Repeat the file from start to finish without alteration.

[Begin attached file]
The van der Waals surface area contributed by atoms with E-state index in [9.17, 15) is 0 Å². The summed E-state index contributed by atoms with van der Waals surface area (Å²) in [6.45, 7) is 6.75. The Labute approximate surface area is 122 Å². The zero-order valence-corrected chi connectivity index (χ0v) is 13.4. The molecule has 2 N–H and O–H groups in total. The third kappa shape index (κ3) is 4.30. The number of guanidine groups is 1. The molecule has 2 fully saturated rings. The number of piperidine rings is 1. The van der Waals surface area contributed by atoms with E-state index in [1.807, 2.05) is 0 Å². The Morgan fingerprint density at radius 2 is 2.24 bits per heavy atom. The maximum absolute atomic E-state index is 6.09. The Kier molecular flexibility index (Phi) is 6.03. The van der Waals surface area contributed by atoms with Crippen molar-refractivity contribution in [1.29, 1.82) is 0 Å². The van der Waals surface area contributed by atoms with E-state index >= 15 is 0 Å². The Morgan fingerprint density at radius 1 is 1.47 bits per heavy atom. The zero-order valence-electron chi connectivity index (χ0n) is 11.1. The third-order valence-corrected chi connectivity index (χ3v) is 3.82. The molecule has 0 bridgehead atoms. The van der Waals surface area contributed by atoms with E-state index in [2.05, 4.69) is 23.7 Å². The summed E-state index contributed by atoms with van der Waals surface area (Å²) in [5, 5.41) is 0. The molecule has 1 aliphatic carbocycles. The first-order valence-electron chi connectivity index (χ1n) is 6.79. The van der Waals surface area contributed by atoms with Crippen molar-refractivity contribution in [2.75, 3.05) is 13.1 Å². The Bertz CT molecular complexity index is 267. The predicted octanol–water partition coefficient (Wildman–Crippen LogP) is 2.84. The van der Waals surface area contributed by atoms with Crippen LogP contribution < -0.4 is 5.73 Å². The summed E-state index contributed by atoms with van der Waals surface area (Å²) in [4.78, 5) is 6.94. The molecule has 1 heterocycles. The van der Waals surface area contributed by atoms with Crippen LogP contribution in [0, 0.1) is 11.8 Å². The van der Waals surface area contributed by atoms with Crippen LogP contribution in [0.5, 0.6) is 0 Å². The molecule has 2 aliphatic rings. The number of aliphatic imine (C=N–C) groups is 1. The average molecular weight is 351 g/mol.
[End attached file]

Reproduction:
The van der Waals surface area contributed by atoms with E-state index in [9.17, 15) is 0 Å². The summed E-state index contributed by atoms with van der Waals surface area (Å²) in [6.45, 7) is 6.75. The Labute approximate surface area is 122 Å². The zero-order valence-corrected chi connectivity index (χ0v) is 13.4. The molecule has 2 N–H and O–H groups in total. The third kappa shape index (κ3) is 4.30. The number of guanidine groups is 1. The molecule has 2 fully saturated rings. The number of piperidine rings is 1. The van der Waals surface area contributed by atoms with E-state index in [1.807, 2.05) is 0 Å². The Morgan fingerprint density at radius 2 is 2.24 bits per heavy atom. The maximum absolute atomic E-state index is 6.09. The Kier molecular flexibility index (Phi) is 6.03. The van der Waals surface area contributed by atoms with Crippen molar-refractivity contribution in [1.29, 1.82) is 0 Å². The van der Waals surface area contributed by atoms with E-state index >= 15 is 0 Å². The Morgan fingerprint density at radius 1 is 1.47 bits per heavy atom. The zero-order valence-electron chi connectivity index (χ0n) is 11.1. The third-order valence-corrected chi connectivity index (χ3v) is 3.82. The molecule has 0 bridgehead atoms. The van der Waals surface area contributed by atoms with E-state index in [2.05, 4.69) is 23.7 Å². The summed E-state index contributed by atoms with van der Waals surface area (Å²) in [5, 5.41) is 0. The molecule has 1 aliphatic carbocycles. The first-order valence-electron chi connectivity index (χ1n) is 6.79. The van der Waals surface area contributed by atoms with Crippen molar-refractivity contribution in [2.75, 3.05) is 13.1 Å². The Bertz CT molecular complexity index is 267. The predicted octanol–water partition coefficient (Wildman–Crippen LogP) is 2.84. The van der Waals surface area contributed by atoms with Crippen LogP contribution < -0.4 is 5.73 Å². The summed E-state index contributed by atoms with van der Waals surface area (Å²) in [4.78, 5) is 6.94. The molecule has 1 heterocycles. The van der Waals surface area contributed by atoms with Crippen LogP contribution in [0, 0.1) is 11.8 Å². The van der Waals surface area contributed by atoms with Crippen LogP contribution in [0.5, 0.6) is 0 Å². The molecule has 2 aliphatic rings. The number of aliphatic imine (C=N–C) groups is 1. The average molecular weight is 351 g/mol.